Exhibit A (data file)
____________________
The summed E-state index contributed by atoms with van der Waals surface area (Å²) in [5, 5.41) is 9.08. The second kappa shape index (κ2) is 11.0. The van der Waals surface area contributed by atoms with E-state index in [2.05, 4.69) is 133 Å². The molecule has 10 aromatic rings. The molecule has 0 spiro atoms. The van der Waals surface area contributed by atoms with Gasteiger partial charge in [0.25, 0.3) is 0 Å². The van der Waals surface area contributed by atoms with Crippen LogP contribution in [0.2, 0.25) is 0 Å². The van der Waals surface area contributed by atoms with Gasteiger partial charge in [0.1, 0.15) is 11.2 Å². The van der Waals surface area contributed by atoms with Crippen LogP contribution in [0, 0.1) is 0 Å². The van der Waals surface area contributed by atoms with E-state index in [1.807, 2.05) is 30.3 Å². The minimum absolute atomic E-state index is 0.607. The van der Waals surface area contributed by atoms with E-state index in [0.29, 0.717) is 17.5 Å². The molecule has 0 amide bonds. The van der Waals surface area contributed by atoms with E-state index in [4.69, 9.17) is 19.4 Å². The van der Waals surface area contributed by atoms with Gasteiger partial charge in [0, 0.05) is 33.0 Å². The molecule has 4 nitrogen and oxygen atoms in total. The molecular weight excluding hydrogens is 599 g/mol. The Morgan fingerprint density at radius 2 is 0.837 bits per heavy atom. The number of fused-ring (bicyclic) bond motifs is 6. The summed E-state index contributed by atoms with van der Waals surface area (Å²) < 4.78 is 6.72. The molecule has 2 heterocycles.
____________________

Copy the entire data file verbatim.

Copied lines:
The summed E-state index contributed by atoms with van der Waals surface area (Å²) in [5, 5.41) is 9.08. The second kappa shape index (κ2) is 11.0. The van der Waals surface area contributed by atoms with E-state index in [2.05, 4.69) is 133 Å². The molecule has 10 aromatic rings. The molecule has 0 spiro atoms. The van der Waals surface area contributed by atoms with Gasteiger partial charge in [0.25, 0.3) is 0 Å². The van der Waals surface area contributed by atoms with Crippen LogP contribution in [0.2, 0.25) is 0 Å². The van der Waals surface area contributed by atoms with Gasteiger partial charge in [0.1, 0.15) is 11.2 Å². The van der Waals surface area contributed by atoms with Crippen LogP contribution in [0, 0.1) is 0 Å². The van der Waals surface area contributed by atoms with E-state index in [1.807, 2.05) is 30.3 Å². The minimum absolute atomic E-state index is 0.607. The van der Waals surface area contributed by atoms with E-state index in [0.29, 0.717) is 17.5 Å². The molecule has 0 amide bonds. The van der Waals surface area contributed by atoms with E-state index in [4.69, 9.17) is 19.4 Å². The van der Waals surface area contributed by atoms with Gasteiger partial charge in [0, 0.05) is 33.0 Å². The molecule has 4 nitrogen and oxygen atoms in total. The molecular weight excluding hydrogens is 599 g/mol. The Morgan fingerprint density at radius 2 is 0.837 bits per heavy atom. The number of fused-ring (bicyclic) bond motifs is 6. The summed E-state index contributed by atoms with van der Waals surface area (Å²) < 4.78 is 6.72. The molecule has 2 heterocycles.